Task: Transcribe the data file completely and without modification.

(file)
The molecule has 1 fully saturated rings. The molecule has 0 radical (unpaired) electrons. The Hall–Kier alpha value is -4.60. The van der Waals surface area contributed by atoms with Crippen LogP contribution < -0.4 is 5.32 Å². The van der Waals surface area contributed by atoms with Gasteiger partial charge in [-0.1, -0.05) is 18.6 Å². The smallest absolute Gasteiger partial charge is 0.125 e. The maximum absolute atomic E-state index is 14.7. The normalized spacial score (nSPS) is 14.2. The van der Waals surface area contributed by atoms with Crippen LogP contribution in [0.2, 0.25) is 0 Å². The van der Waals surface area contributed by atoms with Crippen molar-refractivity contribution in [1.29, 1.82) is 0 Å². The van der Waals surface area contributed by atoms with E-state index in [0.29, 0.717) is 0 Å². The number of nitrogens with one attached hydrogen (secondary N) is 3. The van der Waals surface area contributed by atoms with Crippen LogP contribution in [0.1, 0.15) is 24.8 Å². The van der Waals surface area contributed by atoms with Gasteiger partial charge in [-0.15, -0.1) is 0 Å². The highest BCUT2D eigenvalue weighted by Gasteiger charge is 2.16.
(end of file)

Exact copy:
The molecule has 1 fully saturated rings. The molecule has 0 radical (unpaired) electrons. The Hall–Kier alpha value is -4.60. The van der Waals surface area contributed by atoms with Crippen LogP contribution < -0.4 is 5.32 Å². The van der Waals surface area contributed by atoms with Gasteiger partial charge in [-0.1, -0.05) is 18.6 Å². The smallest absolute Gasteiger partial charge is 0.125 e. The maximum absolute atomic E-state index is 14.7. The normalized spacial score (nSPS) is 14.2. The van der Waals surface area contributed by atoms with Crippen LogP contribution in [0.2, 0.25) is 0 Å². The van der Waals surface area contributed by atoms with Crippen molar-refractivity contribution in [1.29, 1.82) is 0 Å². The van der Waals surface area contributed by atoms with E-state index in [0.29, 0.717) is 0 Å². The number of nitrogens with one attached hydrogen (secondary N) is 3. The van der Waals surface area contributed by atoms with Crippen LogP contribution in [0.1, 0.15) is 24.8 Å². The van der Waals surface area contributed by atoms with Gasteiger partial charge in [-0.15, -0.1) is 0 Å². The highest BCUT2D eigenvalue weighted by Gasteiger charge is 2.16.